Terms of Deals
This chapter explains how the terms of a deal can fine tune the capabilities utilized in its governance. In particular, the informational conditions under which a deal is originated, and the likely evolution of that information, have important implications for selecting deal terms. When deals are arranged under risk, they can be formulated as complete contracts. In addition, when they are arranged under conditions of symmetric information, it is relatively easy to select appropriate terms. However, if the deals are arranged under conditions of information asymmetry, they usually present potential complications of moral hazard and adverse selection. Each can be governed effectively, but at the expense of incurring additional costs. Finally, when deals are arranged under uncertainty the contracts are necessarily incomplete, and as a result their governance requires different methods and terms. Although a few exceptions are noted, in almost every instance the terms examined in this chapter are likely to be implemented by an intermediary or internally rather than a market agent, illustrating how the details of nonarm’s-length governance differ from the governance provided by market agents.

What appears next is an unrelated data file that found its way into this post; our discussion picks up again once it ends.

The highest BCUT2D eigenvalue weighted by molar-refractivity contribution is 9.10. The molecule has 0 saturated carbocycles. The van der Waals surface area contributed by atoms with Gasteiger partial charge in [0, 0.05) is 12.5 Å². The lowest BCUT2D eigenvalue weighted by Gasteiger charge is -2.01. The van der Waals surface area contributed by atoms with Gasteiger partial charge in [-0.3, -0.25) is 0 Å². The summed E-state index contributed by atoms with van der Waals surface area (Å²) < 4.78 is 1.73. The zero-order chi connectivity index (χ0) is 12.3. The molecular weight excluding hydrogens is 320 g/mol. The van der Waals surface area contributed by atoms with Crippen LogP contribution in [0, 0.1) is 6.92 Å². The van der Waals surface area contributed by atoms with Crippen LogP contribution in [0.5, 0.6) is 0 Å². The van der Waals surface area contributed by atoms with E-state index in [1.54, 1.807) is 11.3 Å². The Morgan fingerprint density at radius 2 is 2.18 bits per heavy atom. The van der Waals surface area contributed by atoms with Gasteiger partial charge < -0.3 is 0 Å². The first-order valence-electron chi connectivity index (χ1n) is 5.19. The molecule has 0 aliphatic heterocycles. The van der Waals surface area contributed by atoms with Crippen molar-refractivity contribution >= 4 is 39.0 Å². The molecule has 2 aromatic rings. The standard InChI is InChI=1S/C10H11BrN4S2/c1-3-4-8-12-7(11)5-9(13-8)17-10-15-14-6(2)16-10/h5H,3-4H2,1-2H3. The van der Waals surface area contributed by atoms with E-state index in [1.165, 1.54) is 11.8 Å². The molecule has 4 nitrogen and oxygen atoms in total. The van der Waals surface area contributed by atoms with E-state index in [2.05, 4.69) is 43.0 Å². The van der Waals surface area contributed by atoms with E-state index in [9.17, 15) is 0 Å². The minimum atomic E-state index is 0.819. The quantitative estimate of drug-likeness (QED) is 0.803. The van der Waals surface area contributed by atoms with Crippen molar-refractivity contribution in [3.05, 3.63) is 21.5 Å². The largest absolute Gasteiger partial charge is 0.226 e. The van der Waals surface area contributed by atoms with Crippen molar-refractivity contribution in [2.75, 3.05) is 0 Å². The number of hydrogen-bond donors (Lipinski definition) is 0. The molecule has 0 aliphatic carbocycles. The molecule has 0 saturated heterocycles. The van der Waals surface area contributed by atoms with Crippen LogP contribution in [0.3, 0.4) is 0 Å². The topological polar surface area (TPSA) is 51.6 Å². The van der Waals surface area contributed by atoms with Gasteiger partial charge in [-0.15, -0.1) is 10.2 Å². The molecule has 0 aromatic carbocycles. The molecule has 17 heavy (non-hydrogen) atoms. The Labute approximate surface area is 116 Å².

This chapter also examines how deal terms are used to fine tune agreements between financier and client. The discussion emphasizes the financier’s perspective, since he or she usually proposes a standard set of terms to be negotiated. If the applicant finds the terms generally ...